Gender gap: Men and women plan differently for retirement
This article covers a very interesting study on the differences between men and women when it comes to retirement.
For me, the biggest difference, according to the study, is that men look at the big picture and women are more detail-oriented.
One commentator noted that men may, in fact, be deceiving themselves when it comes to retirement, while women may be more realistic. Instead, they start planning later, intuitively anticipating their statistically greater amount of time spent in retirement.
How to not run out of money in retirement
I guess if the advice comes from individuals involved in managing the Yale endowment fund ($26 billion), it’s hard to disagree.
And I don’t… Adding a deferred income annuity to your retirement portfolio makes sense to them and to me.
The point they make is that the payout is so attractive because the premium is discounted in two ways. First, for interest, but also for the percentage of purchasers who don’t make it to the payment date. For example, if only, say, 30% of male retirees survive to age 90, then the premium for that one payment is discounted by 70%. Then, it’s even further discounted for interest.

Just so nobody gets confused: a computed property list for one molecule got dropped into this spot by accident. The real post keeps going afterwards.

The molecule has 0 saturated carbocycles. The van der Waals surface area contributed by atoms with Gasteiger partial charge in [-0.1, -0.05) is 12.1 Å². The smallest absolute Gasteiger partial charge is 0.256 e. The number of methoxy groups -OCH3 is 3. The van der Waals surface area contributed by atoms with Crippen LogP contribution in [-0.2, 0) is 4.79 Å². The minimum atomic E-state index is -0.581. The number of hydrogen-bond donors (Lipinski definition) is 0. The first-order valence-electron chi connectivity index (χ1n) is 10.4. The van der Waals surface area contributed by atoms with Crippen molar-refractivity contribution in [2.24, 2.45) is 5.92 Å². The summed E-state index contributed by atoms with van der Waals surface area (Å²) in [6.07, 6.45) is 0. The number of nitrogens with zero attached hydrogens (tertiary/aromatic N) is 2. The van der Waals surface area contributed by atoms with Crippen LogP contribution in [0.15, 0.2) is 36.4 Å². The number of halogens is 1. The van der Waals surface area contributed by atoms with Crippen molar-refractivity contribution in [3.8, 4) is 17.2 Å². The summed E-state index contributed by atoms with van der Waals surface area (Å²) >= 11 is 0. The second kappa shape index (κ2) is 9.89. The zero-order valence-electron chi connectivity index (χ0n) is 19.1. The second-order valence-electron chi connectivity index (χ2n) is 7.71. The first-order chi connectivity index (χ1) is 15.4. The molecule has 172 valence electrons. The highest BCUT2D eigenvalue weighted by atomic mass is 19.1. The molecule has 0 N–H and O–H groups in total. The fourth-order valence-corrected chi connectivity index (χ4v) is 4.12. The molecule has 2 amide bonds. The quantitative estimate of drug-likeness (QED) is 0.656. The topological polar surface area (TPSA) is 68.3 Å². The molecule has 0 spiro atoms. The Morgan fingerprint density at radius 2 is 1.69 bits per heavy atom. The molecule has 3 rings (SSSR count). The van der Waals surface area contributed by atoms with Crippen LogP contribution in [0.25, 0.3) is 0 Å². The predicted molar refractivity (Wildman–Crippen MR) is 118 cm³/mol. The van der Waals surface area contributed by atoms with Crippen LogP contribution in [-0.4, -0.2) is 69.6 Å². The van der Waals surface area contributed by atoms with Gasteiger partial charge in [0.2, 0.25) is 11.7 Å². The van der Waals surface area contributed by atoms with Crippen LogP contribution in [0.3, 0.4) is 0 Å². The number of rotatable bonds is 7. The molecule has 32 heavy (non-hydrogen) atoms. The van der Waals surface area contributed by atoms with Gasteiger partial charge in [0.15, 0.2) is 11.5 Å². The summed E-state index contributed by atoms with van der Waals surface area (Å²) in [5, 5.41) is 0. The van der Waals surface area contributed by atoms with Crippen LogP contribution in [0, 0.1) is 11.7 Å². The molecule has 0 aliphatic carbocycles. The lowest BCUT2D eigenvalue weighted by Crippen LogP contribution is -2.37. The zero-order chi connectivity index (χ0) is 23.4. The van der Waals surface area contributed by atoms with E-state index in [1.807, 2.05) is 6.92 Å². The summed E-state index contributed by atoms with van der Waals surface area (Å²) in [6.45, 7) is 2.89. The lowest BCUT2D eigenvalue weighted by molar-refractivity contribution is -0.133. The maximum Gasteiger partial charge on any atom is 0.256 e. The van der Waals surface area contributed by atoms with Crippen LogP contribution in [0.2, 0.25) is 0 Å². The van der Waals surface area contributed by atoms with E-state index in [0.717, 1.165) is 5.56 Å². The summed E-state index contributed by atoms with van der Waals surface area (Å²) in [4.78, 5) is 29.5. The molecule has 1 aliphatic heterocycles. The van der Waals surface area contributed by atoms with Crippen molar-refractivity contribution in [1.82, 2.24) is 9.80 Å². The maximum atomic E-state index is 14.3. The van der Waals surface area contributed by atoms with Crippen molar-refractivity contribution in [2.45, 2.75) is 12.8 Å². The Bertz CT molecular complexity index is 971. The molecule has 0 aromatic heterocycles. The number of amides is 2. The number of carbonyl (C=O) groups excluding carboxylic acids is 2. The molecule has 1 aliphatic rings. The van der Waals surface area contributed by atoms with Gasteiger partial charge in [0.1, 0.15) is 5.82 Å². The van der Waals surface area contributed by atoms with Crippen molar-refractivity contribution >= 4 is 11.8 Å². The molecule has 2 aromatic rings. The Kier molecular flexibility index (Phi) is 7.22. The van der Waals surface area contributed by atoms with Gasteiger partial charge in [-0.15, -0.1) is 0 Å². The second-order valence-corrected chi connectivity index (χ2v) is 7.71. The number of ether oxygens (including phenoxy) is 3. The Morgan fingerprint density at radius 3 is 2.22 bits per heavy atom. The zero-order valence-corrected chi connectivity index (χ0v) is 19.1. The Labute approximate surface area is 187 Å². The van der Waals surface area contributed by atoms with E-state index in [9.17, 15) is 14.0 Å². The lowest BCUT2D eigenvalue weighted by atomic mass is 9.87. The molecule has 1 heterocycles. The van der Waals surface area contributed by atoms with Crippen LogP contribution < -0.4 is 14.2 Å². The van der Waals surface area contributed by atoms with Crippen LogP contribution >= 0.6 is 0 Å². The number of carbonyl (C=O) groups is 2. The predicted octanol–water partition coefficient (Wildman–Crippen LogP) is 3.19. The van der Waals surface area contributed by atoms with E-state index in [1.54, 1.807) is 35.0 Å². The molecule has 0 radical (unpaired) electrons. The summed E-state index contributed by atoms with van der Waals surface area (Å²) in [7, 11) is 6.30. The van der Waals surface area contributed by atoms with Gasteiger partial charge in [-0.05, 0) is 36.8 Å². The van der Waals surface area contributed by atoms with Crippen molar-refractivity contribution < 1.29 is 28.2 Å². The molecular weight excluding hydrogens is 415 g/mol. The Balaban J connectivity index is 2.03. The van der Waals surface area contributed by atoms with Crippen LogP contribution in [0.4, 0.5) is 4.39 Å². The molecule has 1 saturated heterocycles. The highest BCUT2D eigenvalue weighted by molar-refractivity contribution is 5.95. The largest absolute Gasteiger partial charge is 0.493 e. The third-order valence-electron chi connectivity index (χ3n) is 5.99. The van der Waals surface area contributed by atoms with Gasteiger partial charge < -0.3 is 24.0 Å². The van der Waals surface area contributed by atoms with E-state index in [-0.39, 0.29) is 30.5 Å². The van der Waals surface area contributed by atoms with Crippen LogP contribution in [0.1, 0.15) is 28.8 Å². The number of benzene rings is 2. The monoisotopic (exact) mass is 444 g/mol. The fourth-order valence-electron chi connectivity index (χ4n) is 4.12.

Compare that to the amount you’d have to invest to be assured of that payment!
Clients are living longer, putting pressure on retirement advice
You’ve heard of the income gap, the gender gap, and now the advisor-client gap.
That’s the period between the age when your advisor retires and the age to which you survive. That gap could be 10, 20 or even 30 years.
So forget about your calling the advisor for what to do with your investment accounts, distributions from your rollover IRA account, or with questions about the tax deductibility of certain expenses.
You’re on your own! That’s why it’s so important to get a retirement plan that completes itself, without the intervention of your advisor or anyone else.